Couples often expect since they love each other that they will agree on most things. And when they don’t they will easily be able to negotiate a compromise.  While learning to negotiate is important, some differences can’t be resolved. Accepting your partner’s differences is a fundamental hurdle to overcome.

Each individual is unique and no couple matches up perfectly. Nonetheless, it is in our human nature to prefer sameness.  Once a couple overcomes the need for sameness and accepts each other’s differences, life gets a whole lot easier.


No two people handle money the same way. Not surprisingly, conflicts over money are the #1 source of relational strife. Couples need to anticipate and discuss how they handle finances and come to an agreement on how spending, saving, bills, etc. will be managed.

Sylvia Porter is an excellent resource for providing information about the different ways finances are handled between couples.    Sylvia Porter’s Money Book: How to Earn it, Spend it, Save it, Invest it, Borrow it, and Use it to Better Your Life: Sylvia Porter: 9780385084840: Books


The second most common issue for new couples is in-law relations. Getting along with spouses and family members is a predictable challenge. Without clear boundaries, an in-law’s presence and influence in the couple’s new life can be the source of problems.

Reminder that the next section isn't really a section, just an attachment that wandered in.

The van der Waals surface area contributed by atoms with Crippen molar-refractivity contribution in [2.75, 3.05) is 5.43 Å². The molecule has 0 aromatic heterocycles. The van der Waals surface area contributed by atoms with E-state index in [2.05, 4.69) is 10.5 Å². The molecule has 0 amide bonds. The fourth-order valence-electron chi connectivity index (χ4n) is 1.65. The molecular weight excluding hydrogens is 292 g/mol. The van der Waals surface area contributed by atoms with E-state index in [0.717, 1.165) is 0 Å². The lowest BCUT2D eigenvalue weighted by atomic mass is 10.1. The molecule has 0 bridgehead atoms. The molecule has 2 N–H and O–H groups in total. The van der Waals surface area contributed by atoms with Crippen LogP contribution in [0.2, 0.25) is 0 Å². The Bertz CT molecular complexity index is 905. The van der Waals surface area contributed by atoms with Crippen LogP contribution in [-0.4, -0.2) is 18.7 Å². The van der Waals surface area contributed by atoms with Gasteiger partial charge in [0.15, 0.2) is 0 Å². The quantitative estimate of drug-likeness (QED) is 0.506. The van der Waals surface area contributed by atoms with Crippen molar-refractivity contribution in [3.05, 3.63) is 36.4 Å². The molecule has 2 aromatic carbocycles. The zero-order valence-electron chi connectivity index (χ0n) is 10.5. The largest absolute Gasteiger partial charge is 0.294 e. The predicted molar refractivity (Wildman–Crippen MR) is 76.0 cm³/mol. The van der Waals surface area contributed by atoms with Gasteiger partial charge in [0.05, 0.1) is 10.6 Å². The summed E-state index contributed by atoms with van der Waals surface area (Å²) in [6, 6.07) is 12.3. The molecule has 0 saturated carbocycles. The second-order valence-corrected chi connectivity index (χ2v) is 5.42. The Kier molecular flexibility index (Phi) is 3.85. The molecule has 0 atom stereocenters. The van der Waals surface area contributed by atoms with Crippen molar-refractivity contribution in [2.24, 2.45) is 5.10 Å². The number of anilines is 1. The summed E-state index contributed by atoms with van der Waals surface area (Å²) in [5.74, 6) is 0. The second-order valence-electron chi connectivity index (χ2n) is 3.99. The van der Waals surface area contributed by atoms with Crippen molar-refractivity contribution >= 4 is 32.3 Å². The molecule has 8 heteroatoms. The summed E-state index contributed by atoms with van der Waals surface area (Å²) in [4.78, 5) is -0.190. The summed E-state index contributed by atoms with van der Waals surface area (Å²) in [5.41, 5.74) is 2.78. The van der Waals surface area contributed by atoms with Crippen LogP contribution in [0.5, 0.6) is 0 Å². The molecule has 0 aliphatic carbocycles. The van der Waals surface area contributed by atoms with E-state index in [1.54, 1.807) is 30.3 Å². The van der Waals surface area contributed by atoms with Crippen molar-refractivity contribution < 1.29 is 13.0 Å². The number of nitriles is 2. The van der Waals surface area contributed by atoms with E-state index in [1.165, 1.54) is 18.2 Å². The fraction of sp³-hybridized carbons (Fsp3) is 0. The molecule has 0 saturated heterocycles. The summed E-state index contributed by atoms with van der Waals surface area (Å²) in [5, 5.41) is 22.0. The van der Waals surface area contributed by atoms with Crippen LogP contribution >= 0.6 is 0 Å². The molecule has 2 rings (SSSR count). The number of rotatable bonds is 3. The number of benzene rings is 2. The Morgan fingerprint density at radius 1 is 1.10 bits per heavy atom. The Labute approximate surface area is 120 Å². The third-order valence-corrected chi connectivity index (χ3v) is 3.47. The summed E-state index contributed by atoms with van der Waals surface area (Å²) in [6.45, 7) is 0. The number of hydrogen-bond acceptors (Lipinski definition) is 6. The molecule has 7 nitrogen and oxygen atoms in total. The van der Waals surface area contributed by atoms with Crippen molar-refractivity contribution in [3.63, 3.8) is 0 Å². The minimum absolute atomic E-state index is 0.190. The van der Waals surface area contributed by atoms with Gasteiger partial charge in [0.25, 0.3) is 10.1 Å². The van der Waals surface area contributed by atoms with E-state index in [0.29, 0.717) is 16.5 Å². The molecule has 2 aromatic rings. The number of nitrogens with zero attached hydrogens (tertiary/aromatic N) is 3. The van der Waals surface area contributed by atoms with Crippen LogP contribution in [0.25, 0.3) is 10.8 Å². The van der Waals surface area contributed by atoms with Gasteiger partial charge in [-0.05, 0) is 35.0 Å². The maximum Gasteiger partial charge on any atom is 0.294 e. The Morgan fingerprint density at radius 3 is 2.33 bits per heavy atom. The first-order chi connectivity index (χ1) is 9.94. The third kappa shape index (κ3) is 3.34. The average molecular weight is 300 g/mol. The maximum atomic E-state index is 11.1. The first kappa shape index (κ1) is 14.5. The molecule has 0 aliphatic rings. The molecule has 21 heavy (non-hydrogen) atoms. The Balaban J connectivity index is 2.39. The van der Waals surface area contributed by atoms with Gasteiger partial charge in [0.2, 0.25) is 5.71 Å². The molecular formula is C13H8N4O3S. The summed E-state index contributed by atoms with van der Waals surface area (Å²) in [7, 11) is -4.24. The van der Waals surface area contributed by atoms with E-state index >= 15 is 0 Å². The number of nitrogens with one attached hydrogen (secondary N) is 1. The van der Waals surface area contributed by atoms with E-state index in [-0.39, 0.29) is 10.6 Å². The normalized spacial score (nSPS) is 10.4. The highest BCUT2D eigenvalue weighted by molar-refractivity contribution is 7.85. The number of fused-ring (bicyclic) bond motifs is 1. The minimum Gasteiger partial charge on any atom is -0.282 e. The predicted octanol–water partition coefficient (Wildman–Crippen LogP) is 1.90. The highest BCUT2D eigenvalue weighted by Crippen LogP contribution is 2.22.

Typically, it takes some time for each person to individuate from their family and recognize that their partner is their #1 concern. This transition is complicated by parents who have difficulties respecting the couple’s boundaries.


Sometimes couples unrealistically believe that living together means that they do everything together.  Sorting out privacy needs and individual activities is another adjustment that needs to be openly discussed and agreed upon.


Closely related to privacy and individual issues are space concerns.  Each person needs their own stuff and space and each person’s boundaries need to be respected.

For example, things like what side of the bed you sleep on or where stuff goes in the bathroom or closet are easy to figure out. Issues concerning personal space and neatness also need to be discussed and worked out.


Sex usually isn’t a problem when a relationship is new and people are living apart, The time apart creates anticipation and eagerness for having sex when the couple can be together.

When a couple lives together, however, access greatly increases opportunity.  Thus, differences in sexual interest and desire are exposed. Again, understanding that no two individuals have the same level of interest means that a compromise will be needed.


Due to ignorance and a lack of experience, many couples assume that transitioning to living together is automatic.  Not surprisingly, many are shocked to discover that living together is a lot different than dating.

Fortunately, it is never too late to learn. If you’re planning to marry or live together, check out your expectations and review your communication skills. Some of the tips listed above can make your transition from living as an individual to being part of a couple easier and less frustrating.

As always, if problems seem too difficult, seek professional help.

Rev. Michael Heath, LMHC, Fellow A.A.P.C.  July 6, 2024.